Inland Marine Insurance in Vermont

What is Inland Marine Insurance?

While equipment and products are en route to a destination, they’re exposed to several potential risks. Theft, collisions and other perils can lead to lost or damaged shipments. Inland marine insurance helps both businesses and individuals in Vermont protect equipment, products, and shipments from many potential risks while the items are in transit.

Inland marine coverage is one of the few types of insurance that’s specifically designed for insuring items while they’re being transported over land. It may be used to insure both small items, such as product samples, and large equipment, like construction equipment. Additionally, it may be used by both businesses and individuals to insure products items they have in transit.

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What Coverages Does Inland Marine Insurance Provide?

While particular coverages vary, many inland marine policies provide coverage for theft, collisions, and other sources of damage. Many policies also provide coverage for goods that are temporarily stored at a third-party warehouse.

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Who in Vermont Can Benefit from Inland Marine Insurance?

Businesses and individuals all across Vermont, from Burlington, VT to Brattleboro, VT, that regularly transport items themselves or frequently have items shipped by a third party may want an inland marine insurance policy. While other insurance policies may provide some coverage for equipment or products that are in transit, the amount of coverage that other policies afford is often limited.

For instance, few commercial auto policies will cover the full cost of specialized medical equipment if it’s damaged in a collision. Similarly, many shipping companies offer some insurance, but their policies frequently only provide bare-bones coverage for freight that’s in their care.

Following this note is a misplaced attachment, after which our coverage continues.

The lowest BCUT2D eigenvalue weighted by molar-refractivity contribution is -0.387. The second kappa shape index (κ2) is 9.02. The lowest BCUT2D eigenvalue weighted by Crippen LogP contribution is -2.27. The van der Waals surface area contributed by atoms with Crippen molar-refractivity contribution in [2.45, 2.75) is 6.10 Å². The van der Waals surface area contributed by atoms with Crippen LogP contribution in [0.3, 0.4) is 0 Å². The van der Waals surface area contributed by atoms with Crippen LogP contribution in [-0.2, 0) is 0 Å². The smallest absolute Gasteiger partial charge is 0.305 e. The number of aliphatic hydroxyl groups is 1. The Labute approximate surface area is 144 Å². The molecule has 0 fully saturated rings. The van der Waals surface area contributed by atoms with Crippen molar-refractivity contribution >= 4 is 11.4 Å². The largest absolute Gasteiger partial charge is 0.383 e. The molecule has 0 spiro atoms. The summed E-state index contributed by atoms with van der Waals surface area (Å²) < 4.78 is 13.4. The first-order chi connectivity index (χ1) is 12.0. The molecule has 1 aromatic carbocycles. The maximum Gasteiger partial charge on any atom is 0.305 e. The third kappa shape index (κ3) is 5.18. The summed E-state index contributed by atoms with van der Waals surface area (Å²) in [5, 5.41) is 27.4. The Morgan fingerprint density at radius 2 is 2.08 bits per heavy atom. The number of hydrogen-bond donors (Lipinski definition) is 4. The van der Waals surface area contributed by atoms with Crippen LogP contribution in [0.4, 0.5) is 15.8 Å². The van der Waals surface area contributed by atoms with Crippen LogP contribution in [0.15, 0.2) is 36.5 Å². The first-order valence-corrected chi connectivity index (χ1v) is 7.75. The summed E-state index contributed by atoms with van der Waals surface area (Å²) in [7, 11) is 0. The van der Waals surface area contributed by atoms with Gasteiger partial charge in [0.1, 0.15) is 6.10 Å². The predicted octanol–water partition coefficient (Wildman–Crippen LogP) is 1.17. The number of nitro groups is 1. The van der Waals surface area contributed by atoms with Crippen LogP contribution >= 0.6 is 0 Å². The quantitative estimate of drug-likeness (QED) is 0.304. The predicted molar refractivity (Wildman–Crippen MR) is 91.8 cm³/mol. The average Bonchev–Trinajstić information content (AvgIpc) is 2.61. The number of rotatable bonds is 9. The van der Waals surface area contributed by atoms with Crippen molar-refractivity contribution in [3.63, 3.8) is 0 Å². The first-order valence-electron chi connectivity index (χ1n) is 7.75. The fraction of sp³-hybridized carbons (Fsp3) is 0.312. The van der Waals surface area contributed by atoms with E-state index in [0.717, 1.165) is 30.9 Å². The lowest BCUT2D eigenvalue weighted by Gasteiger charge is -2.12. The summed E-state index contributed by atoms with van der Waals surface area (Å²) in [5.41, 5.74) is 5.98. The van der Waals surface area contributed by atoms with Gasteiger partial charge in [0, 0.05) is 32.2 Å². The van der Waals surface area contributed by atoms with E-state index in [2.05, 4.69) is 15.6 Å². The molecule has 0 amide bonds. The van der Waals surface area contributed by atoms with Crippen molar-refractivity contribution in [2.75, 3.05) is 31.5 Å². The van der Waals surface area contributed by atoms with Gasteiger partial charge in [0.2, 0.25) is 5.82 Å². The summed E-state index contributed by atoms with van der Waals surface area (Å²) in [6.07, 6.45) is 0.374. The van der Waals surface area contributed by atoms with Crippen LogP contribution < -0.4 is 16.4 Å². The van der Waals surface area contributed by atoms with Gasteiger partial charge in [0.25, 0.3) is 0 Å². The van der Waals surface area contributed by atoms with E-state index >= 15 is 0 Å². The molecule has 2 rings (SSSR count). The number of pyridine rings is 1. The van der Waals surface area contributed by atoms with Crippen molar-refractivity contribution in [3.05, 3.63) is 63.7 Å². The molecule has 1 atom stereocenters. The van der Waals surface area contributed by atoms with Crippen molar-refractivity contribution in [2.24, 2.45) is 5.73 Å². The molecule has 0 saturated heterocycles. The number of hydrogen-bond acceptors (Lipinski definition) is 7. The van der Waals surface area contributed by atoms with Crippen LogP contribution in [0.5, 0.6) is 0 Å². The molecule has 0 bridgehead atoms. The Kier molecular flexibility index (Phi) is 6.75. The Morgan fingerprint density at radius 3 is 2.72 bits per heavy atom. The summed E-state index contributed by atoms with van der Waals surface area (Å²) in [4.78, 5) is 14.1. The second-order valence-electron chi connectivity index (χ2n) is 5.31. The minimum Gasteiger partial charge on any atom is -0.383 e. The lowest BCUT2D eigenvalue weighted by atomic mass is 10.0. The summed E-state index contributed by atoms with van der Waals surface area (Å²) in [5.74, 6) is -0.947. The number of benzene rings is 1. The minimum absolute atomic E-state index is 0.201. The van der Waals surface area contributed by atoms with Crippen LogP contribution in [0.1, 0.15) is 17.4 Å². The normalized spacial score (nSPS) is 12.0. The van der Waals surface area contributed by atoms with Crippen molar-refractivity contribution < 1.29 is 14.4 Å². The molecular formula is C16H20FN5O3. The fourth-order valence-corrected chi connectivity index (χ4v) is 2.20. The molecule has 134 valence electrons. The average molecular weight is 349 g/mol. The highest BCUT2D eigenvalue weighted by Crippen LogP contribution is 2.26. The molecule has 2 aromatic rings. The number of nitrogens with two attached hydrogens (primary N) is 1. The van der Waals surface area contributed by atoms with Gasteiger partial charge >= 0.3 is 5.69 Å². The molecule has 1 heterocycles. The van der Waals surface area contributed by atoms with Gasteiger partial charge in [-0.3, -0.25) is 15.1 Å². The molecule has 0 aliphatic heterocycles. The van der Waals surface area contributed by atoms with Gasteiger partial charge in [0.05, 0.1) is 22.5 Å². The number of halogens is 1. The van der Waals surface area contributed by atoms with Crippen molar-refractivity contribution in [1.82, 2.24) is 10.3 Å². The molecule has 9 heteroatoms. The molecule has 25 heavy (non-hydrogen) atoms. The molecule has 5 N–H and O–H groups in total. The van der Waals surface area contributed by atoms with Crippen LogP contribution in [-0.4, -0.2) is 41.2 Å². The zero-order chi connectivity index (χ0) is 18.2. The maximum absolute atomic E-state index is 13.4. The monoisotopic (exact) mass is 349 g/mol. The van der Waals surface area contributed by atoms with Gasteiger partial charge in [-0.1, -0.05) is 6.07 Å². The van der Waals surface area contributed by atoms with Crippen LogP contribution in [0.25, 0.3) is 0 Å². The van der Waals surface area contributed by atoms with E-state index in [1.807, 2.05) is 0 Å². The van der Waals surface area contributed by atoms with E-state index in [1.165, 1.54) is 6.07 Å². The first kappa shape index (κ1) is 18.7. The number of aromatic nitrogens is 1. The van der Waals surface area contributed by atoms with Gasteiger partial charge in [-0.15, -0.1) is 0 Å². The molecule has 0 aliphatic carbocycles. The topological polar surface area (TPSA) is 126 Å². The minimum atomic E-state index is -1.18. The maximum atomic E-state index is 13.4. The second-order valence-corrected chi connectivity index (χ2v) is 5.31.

Some specific examples of businesses and individuals that might benefit from an inland marine policy include:

  • Contractors that have equipment they transport to construction sites
  • On-site medical providers that bring medical equipment to patients’ homes
  • Photographers and videographers who must bring several cameras to clients’ locations
  • Art exhibitors who move collections from one gallery or museum to another
  • Tradespeople who have tools and equipment they bring to job sites
  • Individuals who purchase a lot of items from online retailers

(Whether a specific policy provides the proper coverage for these scenarios depends on its terms and conditions).

What’s the Difference Between Ocean Marine Coverage and Inland Marine Coverage?

Both ocean marine coverage and inland marine coverage are used to insure items while they’re in transit, but the forms of transit they cover differ.

Ocean marine coverage is typically used to insure items while they’re being transported across the ocean. Coverage usually begins when items are loaded onto an ocean-going vessel, and it stops once they’re taken off the vessel at the destination port.

Inland marine coverage usually begins where ocean marine coverage ends, insuring items that are temporarily held in third-party warehouses at ports and while they’re transported over land. The term “inland marine” comes from days before railroads and paved roads, when items were offloaded from ocean-going vessels onto smaller vessels that navigated inland waterways. As transportation had evolved, the protections included in inland marine policies have generally also been updated to reflect modern methods of transporting items. Inland marine protections usually end once an item reaches its destination.

How Can Vermont Businesses and Individuals Get an Inland Marine Policy?

Businesses and individuals that want to learn more about the protections that inland marine insurance can provide should contact an independent insurance agent who’s licensed in Vermont. An agent can help businesses explore stand-alone policies and policies that are included in commercial package policies, to determine which is the better option. For individuals, an agent can help compare stand-alone policies’ coverages to find one that fills in gaps left by other policies.

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